As mentioned in the post that initially analysed the ITT census for 2018, the position in physics is once again dire, with less than half of the ITT places filled. Fortunately, there won’t be a shortage of science teachers, since far more biologists were recruited into training that the government estimate of the number required. However, recruitment of chemistry teachers will prove a problem for some schools as 2019 progresses, since one in five ITT places were left unfilled; the highest percentage of unfiled places in recent years. Perhaps some early professional development on increased subject knowledge for biology teachers required to teach the whole science curriculum at Key Stage 3 might be a worthwhile investment.

The position for physics is difficult to determine exactly, since most schools advertise for a teacher of science. At TeachVac, http://www.teachvac.co.uk  the team look in detail at the adverts placed by schools, but it will take a little while to do the analysis of more than 4,000 vacancies so far this year for teachers of science. Overall, the large number of trainee biologists means there is not yet  significant shortage of potential applicants for science teacher vacancies and TeachVac has not yet issued a Red Warning; only an Amber warning.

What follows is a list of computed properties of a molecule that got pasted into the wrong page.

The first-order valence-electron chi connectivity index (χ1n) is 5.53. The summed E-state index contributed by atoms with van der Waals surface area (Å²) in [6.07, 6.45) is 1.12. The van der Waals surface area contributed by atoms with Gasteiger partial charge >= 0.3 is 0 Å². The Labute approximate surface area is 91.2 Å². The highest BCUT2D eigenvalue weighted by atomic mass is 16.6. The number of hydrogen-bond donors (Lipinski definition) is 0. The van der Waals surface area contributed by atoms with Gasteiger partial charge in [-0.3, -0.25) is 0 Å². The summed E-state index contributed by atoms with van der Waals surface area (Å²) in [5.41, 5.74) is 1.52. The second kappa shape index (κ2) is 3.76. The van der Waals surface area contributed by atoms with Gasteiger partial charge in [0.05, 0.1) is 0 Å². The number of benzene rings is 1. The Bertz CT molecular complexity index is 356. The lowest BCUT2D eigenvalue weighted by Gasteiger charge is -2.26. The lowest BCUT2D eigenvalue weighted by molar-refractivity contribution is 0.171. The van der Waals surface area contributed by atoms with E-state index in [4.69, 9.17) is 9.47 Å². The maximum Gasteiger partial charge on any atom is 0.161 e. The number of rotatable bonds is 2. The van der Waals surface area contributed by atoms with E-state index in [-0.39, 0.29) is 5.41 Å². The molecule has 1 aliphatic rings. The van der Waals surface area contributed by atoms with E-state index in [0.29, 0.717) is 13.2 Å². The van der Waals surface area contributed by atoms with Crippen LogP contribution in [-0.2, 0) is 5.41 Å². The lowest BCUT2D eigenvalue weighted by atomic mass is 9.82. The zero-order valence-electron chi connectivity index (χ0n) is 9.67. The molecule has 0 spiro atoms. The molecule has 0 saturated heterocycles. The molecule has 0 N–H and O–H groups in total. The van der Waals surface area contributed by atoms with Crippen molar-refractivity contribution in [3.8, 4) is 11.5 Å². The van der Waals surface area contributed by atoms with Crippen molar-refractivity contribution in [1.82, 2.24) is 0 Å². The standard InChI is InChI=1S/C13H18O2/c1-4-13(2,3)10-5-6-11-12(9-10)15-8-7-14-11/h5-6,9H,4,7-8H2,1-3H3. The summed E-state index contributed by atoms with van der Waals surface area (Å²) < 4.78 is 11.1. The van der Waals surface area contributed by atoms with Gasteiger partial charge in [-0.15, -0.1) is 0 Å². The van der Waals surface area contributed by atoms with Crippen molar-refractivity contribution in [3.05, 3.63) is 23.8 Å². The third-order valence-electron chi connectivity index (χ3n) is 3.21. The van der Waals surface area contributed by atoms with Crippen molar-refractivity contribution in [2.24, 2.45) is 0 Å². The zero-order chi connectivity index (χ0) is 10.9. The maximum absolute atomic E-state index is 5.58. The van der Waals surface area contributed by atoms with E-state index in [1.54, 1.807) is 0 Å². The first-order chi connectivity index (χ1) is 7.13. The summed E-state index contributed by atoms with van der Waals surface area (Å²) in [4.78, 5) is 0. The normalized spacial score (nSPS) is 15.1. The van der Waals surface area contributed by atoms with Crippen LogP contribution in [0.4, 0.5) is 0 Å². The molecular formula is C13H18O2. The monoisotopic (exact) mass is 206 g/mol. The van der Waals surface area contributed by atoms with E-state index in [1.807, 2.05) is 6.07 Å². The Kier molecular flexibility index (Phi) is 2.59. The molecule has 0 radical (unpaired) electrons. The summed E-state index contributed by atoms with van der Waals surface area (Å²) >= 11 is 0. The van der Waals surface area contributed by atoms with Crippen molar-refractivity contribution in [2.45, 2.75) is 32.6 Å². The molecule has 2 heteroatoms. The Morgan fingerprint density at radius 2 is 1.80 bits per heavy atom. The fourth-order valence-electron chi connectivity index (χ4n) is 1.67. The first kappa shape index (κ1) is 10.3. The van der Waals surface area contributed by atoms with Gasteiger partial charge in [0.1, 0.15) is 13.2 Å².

In 2018, there were not enough trainee teachers of English to meet the demand from schools for such teachers; it 2019 that subject will be less of a problem, but finding a teacher of mathematics might be more of an issue for schools once again, although various CPD initiatives may have helped improve the mathematical knowledge of those teaching the subject and may have helped to reduce demand. Only time will tell whether a shortage of teachers of mathematics will once again be a headline story for 2019.